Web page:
Introducing changeToday’s entry is from guest blogger Dr. Steven Goodwin.

A woman came home from a swap meet with a crocheted wall hanging that read “Prayer changes things.” Proud of her new acquisition, she asked her husband for his opinion. “I don’t like it,” he said without missing a beat. “What,” she answered back, “don’t you believe that prayer changes things.” Her husband put down his newspaper and looked right at her, “It’s not that. It’s just that I don’t like change.”

Like it or not, change is now an ever-present reality of life in the 21st century. Everyday we experience the rapidity of change. Our congregations and our ministries are far from immune. Changing times and cultural contexts now force Christian leaders to be skilled change agents. The problem however, is that few leaders have the requisite knowledge and the skills to lead change.

The field of change management over the past 25 years has revealed that there is a predictable set of potholes that inexperienced change leaders fall into time and again. One of these oft-seen mistakes is all too common amongst Christian leaders whose change management style is that of an enthusiastic persuader. These leaders approach change with boundless enthusiasm and cheerleader-like exhortations about the benefits of the proposed change and the blessings that it will bring. Their spiritual gifts and natural energy are harnessed to persuade their followers that the intended outcome will significantly improve the ministry and its efficacy. This style plays straight into one of most pervasive derailments of change initiatives: steadfast resistance or even outright defiance.

The first rule of change is to never announce change positively. Like the man who rejected his wife’s enthusiasm over her new purchase, change is oft unwelcomed. Change means loss. It means stress and hardship and having to learn new skills, patterns, and habits. Change always triggers a grieving process, to one degree or another. The enthusiastic persuader style leader minimizes these losses when she or he stands before the group and gives a rah-rah speech about how wonderful this proposed change will be and how much we all will be better off for having undertaken it. Instead of the hope for outcome, the leader has triggered resistance and defensiveness. These two monsters, once given birth, are difficult to lay to rest.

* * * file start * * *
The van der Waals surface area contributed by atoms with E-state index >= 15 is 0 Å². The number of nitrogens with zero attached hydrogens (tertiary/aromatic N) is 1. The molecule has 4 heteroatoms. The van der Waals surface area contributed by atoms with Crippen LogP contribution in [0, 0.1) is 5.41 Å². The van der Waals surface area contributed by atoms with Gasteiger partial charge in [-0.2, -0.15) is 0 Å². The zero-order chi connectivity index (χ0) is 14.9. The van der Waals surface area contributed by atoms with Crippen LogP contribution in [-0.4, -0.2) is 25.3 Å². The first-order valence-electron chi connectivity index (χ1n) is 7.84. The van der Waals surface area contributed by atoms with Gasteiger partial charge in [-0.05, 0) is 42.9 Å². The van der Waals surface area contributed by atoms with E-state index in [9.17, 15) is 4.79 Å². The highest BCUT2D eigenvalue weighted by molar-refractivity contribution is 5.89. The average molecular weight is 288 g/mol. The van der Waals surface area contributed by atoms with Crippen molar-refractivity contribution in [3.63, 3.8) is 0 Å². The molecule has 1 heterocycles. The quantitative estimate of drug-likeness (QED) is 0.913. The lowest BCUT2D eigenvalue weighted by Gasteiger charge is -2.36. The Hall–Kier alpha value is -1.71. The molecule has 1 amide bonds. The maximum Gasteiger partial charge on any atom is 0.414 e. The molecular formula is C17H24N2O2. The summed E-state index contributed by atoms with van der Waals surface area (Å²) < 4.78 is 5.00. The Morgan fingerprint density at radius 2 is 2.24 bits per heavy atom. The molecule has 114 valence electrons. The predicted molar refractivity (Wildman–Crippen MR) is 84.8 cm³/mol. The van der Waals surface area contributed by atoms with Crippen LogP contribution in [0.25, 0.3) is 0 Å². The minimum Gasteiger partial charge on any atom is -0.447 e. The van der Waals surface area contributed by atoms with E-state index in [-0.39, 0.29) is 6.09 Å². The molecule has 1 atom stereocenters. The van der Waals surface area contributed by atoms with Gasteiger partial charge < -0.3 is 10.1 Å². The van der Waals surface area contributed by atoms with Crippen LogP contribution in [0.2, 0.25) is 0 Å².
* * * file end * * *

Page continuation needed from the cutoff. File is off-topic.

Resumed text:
Alternatively, change should always be announced descriptively. In other words, when introducing change, leaders should transparently acknowledge the loss that the change will bring. Balance out the benefits of the proposal with a candid recognition that it will mean a period of disequilibrium, of tension, and even a painful acquisition of new skills, patterns, and habits. Such an approach feels honest to followers. It comes across as wise and true when the leader demonstrates a complete picture of the change process, the good with the bad. This will not completely eliminate resistance or defensiveness but it will minimize it. In change management, as in all other arenas, honesty is the best policy.

Change is always challenging. Any opportunity to reduce those challenges is worth the effort. I invite you to thoughtfully consider your leadership style of introducing change and whether or not you could adapt that style to introduce change descriptively, instead of positively.

The Rev. Dr. Steven Goodwin is a Lutheran minister who now serves God as the President of TurningWest, a national organization and leadership development firm ( He lives in Chino Hills, CA with Lisa, his wife of 29 years, while they support their two children away at college.